The hardest thing about living abroad in general for me is being away from my family, my mother and sister specifically. If I came from one of those globetrotting families who travel all over the planet and meet up in exotic locations, it would be much easier. If I had my way, we’d meet in London during fall break, South Africa during Christmas and some sexy beach locale during the summer. But whether or not I see my family and friends back home depends a lot on me. Folks simply don’t visit. I’m sure they’ll say money is an issue, but hell, even when I’m home I don’t see them unless I go to them and sometimes that requires me traveling an additional two to three hours even though I’ve traveled thousands of miles and most of the times, more than 16 hours. Continue reading “Gratitude in Da ‘Buj”
“Unromantic Realities of Teaching in a Foreign Land”
I thought about this piece while walking to work this morning. The lone unicorn walking down these China streets powering through the stares and scowls of those around me. When I first made the decision to move abroad I was at the juncture in my life where I knew that if I didn’t change something and in a very big way, I was going to leave the world of academia behind altogether. My life in the U.S. was fine, but something always seemed to be missing or askew or just not quite right. And the constant threat upon my black skin from sources concrete and abstract made living there scary and seemingly dangerous. So like the romantic that I am, I decided living and teaching in a new country would be the answer. I fantasized about the impact I would make, the lessons I would perform and how I would grow to the heavens in my teaching practice. I imagined myself and my daughter in our exotic new locale indulging in new foods, visiting new countries and learning new languages. And while the things that I’ve imagined have, in fact, taken place, my main reason for living in China has been the most challenging aspect of our new journey.
You see, teaching in China has many more challenges than I anticipated. Aside from the obvious challenge of a language barrier, there have been three distinct challenges with which I have had to contend: unrealistic expectations from parents, lazy, under-motivated students and lack of resources. Teachers everywhere are reading that thinking, “I deal with the same issues!” Believe me, I know. Like many teachers, I thought teaching abroad would be a teacher’s utopia. And I especially thought teaching in China would be easier. I was a victim of the same preconceived notions as many other Americans are, “Chinese students work hard”, “Chinese students are naturally motivated”, “Chinese students are blah, blah, blah. Just wonderful”. The truth is Chinese students are, well, students, merely children who suffer from many of the same ailments and conditions as other children – laziness, self-indulgence, self-centeredness and just plain incorrigibility. Now, of course, it’s not all students all of the time, but the model student that many of us believed existed in China is in actuality a rarity not the norm.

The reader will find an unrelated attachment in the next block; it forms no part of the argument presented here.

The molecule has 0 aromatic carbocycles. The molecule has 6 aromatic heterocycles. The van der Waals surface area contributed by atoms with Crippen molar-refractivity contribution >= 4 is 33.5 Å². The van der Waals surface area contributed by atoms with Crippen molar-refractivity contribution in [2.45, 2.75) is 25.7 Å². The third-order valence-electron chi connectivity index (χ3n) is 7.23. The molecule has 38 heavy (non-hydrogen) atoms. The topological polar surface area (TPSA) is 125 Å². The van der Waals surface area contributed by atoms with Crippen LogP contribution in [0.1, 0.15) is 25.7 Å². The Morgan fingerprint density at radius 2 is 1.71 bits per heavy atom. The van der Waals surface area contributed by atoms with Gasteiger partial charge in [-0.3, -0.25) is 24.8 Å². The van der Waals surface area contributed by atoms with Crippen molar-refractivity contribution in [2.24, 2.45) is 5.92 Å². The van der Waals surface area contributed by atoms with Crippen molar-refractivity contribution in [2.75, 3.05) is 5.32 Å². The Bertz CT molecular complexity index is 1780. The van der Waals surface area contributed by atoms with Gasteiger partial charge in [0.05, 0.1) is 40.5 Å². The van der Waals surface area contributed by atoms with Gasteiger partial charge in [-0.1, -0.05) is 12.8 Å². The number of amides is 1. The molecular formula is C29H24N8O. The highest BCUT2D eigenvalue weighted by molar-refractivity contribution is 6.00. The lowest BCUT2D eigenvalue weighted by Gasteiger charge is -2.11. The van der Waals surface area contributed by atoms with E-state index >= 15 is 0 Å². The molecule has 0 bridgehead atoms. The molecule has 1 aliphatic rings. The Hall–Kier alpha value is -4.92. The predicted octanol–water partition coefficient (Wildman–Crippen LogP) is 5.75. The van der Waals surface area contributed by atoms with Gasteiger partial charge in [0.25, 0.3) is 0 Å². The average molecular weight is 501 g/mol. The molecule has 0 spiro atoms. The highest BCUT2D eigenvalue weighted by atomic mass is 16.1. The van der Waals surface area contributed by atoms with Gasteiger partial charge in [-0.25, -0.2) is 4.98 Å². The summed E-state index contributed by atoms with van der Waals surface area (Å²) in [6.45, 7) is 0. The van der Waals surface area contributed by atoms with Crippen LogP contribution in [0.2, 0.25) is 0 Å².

The good thing about this realization is that being a trained, certified, experienced teacher in the U.S. properly prepared me to successfully handle this reality. Therefore, it is business as usual in my classroom. I simply employed the same strategies and expectations that I would in my American classroom. The biggest difference is having a teaching assistant/translator. Somewhat similar to the co-teaching model without the collaborative planning. Of course, many of us who have had co-teachers know that collaborative planning doesn’t always happen either.
Nonetheless, those realities aren’t enough to make me regret my decision to teach abroad, especially since I would be dealing with the exact same issues in the U.S. Moreover, just like back home, the students always make it worth it. I have students with big personalities, students who are exceptionally quiet, some who are extraordinarily loud and some who love drama. There are comedians, fighters, actors and natural leaders. Their personalities are just as varied as any group of young people would be and so are their academic levels. They definitely have helped to make this journey quite interesting.
Where should we go? HELP!
I’ve tossed and turned and had many a sleepless night on Skyscanner, Ctrip, TripAdvisor and Facebook trying to decide where the mini and I should go for the December holiday break. Of course, I’ve come up with a multitude of destinations. All of which would be new or newish to both of us. Yet, I still cannot make a final decision as to where to go, so I’m asking for your help. I’ve created a poll and I need for my readers to tell me where they think I should go. I chose places based on access to a beach, duration of flights and cost of visa. If you feel I’ve overlooked a destination, please share it in the comments. Soooo…where should we go??
To Bangkok with Love Part 2- A Happy Surprise
I remember asking some people how much time one should plan to spend in Bangkok and being told two days max. Admittedly, my perspective of Bangkok was a bit skewed due in part to the stories and feedback of others’ and largely the Hangover movie. I had a picture in my mind of a place with tons of garbage and grunge and lady boys and lots of sex for sale wherever you turned. I got the impression that absolutely anything goes and that two days was more than I could take in a place that offered up cheap booty and anal invasions even to those who weren’t the least bit interested. Needless to say, I was wrong and hella glad of it. Continue reading “To Bangkok with Love Part 2- A Happy Surprise”